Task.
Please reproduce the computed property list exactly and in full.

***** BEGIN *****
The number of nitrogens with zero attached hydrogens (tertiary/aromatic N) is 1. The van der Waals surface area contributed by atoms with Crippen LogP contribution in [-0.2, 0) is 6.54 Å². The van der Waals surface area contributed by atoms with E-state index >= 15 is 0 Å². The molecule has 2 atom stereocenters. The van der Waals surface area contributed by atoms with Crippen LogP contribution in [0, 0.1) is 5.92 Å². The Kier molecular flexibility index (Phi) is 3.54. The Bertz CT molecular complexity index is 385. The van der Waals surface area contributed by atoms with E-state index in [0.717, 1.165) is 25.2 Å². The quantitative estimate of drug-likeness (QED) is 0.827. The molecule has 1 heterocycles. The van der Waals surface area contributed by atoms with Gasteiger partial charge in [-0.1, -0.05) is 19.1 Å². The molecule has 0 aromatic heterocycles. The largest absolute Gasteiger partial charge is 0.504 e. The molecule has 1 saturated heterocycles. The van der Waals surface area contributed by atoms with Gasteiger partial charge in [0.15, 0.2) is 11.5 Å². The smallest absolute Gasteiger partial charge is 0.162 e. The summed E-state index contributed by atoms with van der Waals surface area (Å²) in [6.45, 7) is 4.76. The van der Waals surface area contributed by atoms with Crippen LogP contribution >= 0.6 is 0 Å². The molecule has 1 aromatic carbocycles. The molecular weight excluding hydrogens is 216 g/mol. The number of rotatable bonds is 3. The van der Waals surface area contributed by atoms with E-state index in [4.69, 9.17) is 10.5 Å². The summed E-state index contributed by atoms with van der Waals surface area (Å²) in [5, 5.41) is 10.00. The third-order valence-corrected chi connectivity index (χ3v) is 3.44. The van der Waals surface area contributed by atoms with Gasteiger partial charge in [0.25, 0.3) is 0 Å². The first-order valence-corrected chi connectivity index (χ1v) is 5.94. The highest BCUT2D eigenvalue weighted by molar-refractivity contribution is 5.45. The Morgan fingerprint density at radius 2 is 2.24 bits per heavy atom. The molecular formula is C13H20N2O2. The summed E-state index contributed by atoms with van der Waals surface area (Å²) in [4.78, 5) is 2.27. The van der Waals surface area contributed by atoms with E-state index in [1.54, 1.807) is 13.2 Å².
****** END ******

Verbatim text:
The number of nitrogens with zero attached hydrogens (tertiary/aromatic N) is 1. The van der Waals surface area contributed by atoms with Crippen LogP contribution in [-0.2, 0) is 6.54 Å². The van der Waals surface area contributed by atoms with E-state index >= 15 is 0 Å². The molecule has 2 atom stereocenters. The van der Waals surface area contributed by atoms with Crippen LogP contribution in [0, 0.1) is 5.92 Å². The Kier molecular flexibility index (Phi) is 3.54. The Bertz CT molecular complexity index is 385. The van der Waals surface area contributed by atoms with E-state index in [0.717, 1.165) is 25.2 Å². The quantitative estimate of drug-likeness (QED) is 0.827. The molecule has 1 heterocycles. The van der Waals surface area contributed by atoms with Gasteiger partial charge in [-0.1, -0.05) is 19.1 Å². The molecule has 0 aromatic heterocycles. The largest absolute Gasteiger partial charge is 0.504 e. The molecule has 1 saturated heterocycles. The van der Waals surface area contributed by atoms with Gasteiger partial charge in [0.15, 0.2) is 11.5 Å². The smallest absolute Gasteiger partial charge is 0.162 e. The summed E-state index contributed by atoms with van der Waals surface area (Å²) in [6.45, 7) is 4.76. The van der Waals surface area contributed by atoms with Crippen LogP contribution >= 0.6 is 0 Å². The molecule has 1 aromatic carbocycles. The molecular weight excluding hydrogens is 216 g/mol. The number of rotatable bonds is 3. The van der Waals surface area contributed by atoms with E-state index in [4.69, 9.17) is 10.5 Å². The summed E-state index contributed by atoms with van der Waals surface area (Å²) in [5, 5.41) is 10.00. The third-order valence-corrected chi connectivity index (χ3v) is 3.44. The van der Waals surface area contributed by atoms with Gasteiger partial charge in [0.25, 0.3) is 0 Å². The first-order valence-corrected chi connectivity index (χ1v) is 5.94. The highest BCUT2D eigenvalue weighted by molar-refractivity contribution is 5.45. The Morgan fingerprint density at radius 2 is 2.24 bits per heavy atom. The molecular formula is C13H20N2O2. The summed E-state index contributed by atoms with van der Waals surface area (Å²) in [4.78, 5) is 2.27. The van der Waals surface area contributed by atoms with E-state index in [1.54, 1.807) is 13.2 Å².